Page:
NEW YORK ( TheStreet) -- Proposed leverage capital rules for large banks may hit Goldman Sachs (GS - Get Report) and Morgan Stanley (MS - Get Report) the hardest, according to Citigroup analyst Keith Horowitz.
Federal regulators on July 9 proposed new leverage capital requirements for the nation's banks, just one week after the Federal Reserve finalized its rules to implement the Basel III capital requirements.
The large banks have for several years been on a path to full compliance with Basel III, with most reporting estimated June 30 Basel III Tier 1 common equity ratios at or near the levels that will be required when the rules are fully implemented in January 2019.
But things are not so simple for the big banks, because of federal regulators' new requirements and the added complication of the Basel Committee's proposed changes for ratio calculations.The U.S. regulators have proposed U.S. bank holding companies with total assets of at least $700 billion or at least $10 trillion in assets under custody, be required to maintain supplementary Basel III Tier 1 leverage ratios of 5%, with their bank subsidiaries being required to maintain minimum supplementary Basel III Tier 1 leverage ratios of 6% in order to be considered well-capitalized. The proposed rules affect the following U.S. holding companies and their bank subsidiaries:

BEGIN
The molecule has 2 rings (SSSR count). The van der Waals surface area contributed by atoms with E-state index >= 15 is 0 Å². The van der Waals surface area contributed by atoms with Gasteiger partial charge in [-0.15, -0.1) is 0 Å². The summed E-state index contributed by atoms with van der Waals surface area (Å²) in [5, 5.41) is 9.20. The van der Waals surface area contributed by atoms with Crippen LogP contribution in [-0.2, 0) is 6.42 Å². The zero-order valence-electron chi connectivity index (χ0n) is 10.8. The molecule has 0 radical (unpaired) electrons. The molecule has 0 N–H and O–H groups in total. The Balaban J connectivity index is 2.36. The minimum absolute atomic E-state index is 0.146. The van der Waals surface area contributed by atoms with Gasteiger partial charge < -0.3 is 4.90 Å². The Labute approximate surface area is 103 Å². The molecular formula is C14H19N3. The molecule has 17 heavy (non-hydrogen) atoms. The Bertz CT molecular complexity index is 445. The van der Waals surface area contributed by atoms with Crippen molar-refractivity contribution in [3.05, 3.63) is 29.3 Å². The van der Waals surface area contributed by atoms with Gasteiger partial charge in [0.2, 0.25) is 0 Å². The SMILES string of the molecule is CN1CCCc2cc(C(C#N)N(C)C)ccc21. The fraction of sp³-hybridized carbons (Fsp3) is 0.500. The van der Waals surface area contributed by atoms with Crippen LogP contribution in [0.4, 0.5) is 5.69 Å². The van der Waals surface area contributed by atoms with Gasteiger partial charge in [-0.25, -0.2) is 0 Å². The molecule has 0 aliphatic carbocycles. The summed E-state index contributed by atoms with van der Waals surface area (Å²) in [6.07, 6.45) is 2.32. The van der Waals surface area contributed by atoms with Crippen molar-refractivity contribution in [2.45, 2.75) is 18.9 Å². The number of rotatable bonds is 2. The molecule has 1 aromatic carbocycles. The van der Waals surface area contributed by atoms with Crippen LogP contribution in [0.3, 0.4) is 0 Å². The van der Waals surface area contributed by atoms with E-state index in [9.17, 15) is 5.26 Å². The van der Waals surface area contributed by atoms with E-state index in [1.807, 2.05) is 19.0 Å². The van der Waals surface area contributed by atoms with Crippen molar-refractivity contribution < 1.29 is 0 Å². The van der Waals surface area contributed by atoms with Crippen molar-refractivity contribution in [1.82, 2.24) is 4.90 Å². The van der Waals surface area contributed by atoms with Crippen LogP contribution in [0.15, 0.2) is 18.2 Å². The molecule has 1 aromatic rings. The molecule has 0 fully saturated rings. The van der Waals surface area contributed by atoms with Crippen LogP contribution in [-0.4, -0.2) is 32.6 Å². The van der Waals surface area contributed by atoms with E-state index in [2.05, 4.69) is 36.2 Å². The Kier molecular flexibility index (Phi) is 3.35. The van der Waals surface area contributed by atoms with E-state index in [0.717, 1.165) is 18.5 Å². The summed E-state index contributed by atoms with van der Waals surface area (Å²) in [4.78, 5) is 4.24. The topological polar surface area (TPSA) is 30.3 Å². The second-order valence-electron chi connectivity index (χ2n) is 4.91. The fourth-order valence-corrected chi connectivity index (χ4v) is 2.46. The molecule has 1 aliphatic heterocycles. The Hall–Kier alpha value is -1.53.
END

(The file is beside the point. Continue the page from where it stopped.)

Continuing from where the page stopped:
- JPMorgan Chase (JPM - Get Report)
- Bank of America (BAC - Get Report)
- Citigroup (C)
- Wells Fargo (WFC - Get Report)
- Goldman Sachs (GS - Get Report)
- Morgan Stanley (MS - Get Report)
- State Street (STT)
- Bank of New York Mellon (BK)
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